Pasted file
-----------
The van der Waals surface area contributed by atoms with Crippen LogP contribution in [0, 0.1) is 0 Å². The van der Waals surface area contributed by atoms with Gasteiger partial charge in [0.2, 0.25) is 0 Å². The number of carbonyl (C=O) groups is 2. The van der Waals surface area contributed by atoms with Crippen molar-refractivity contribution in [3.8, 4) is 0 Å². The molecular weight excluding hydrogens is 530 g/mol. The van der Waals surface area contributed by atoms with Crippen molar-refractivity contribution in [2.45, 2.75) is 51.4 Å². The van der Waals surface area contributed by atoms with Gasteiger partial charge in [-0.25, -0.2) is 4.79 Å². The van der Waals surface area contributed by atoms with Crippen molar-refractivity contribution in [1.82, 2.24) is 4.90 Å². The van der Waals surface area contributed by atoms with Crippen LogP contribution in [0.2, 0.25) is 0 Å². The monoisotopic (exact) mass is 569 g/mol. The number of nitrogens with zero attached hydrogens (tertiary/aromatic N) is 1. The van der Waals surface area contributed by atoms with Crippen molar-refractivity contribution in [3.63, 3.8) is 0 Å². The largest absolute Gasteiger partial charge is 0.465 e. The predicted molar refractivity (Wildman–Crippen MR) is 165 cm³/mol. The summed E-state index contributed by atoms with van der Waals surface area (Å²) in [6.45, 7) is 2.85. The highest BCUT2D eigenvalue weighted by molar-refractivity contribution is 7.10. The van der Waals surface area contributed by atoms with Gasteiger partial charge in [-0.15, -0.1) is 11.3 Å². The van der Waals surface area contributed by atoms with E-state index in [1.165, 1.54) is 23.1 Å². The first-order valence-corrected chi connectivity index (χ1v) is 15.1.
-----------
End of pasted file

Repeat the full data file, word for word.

The van der Waals surface area contributed by atoms with Crippen LogP contribution in [0, 0.1) is 0 Å². The van der Waals surface area contributed by atoms with Gasteiger partial charge in [0.2, 0.25) is 0 Å². The number of carbonyl (C=O) groups is 2. The van der Waals surface area contributed by atoms with Crippen molar-refractivity contribution in [3.8, 4) is 0 Å². The molecular weight excluding hydrogens is 530 g/mol. The van der Waals surface area contributed by atoms with Crippen molar-refractivity contribution in [2.45, 2.75) is 51.4 Å². The van der Waals surface area contributed by atoms with Gasteiger partial charge in [-0.25, -0.2) is 4.79 Å². The van der Waals surface area contributed by atoms with Crippen molar-refractivity contribution in [1.82, 2.24) is 4.90 Å². The van der Waals surface area contributed by atoms with Crippen LogP contribution in [0.2, 0.25) is 0 Å². The monoisotopic (exact) mass is 569 g/mol. The number of nitrogens with zero attached hydrogens (tertiary/aromatic N) is 1. The van der Waals surface area contributed by atoms with Crippen molar-refractivity contribution in [3.63, 3.8) is 0 Å². The largest absolute Gasteiger partial charge is 0.465 e. The predicted molar refractivity (Wildman–Crippen MR) is 165 cm³/mol. The summed E-state index contributed by atoms with van der Waals surface area (Å²) in [6.45, 7) is 2.85. The highest BCUT2D eigenvalue weighted by molar-refractivity contribution is 7.10. The van der Waals surface area contributed by atoms with Gasteiger partial charge in [-0.15, -0.1) is 11.3 Å². The van der Waals surface area contributed by atoms with E-state index in [1.165, 1.54) is 23.1 Å². The first-order valence-corrected chi connectivity index (χ1v) is 15.1.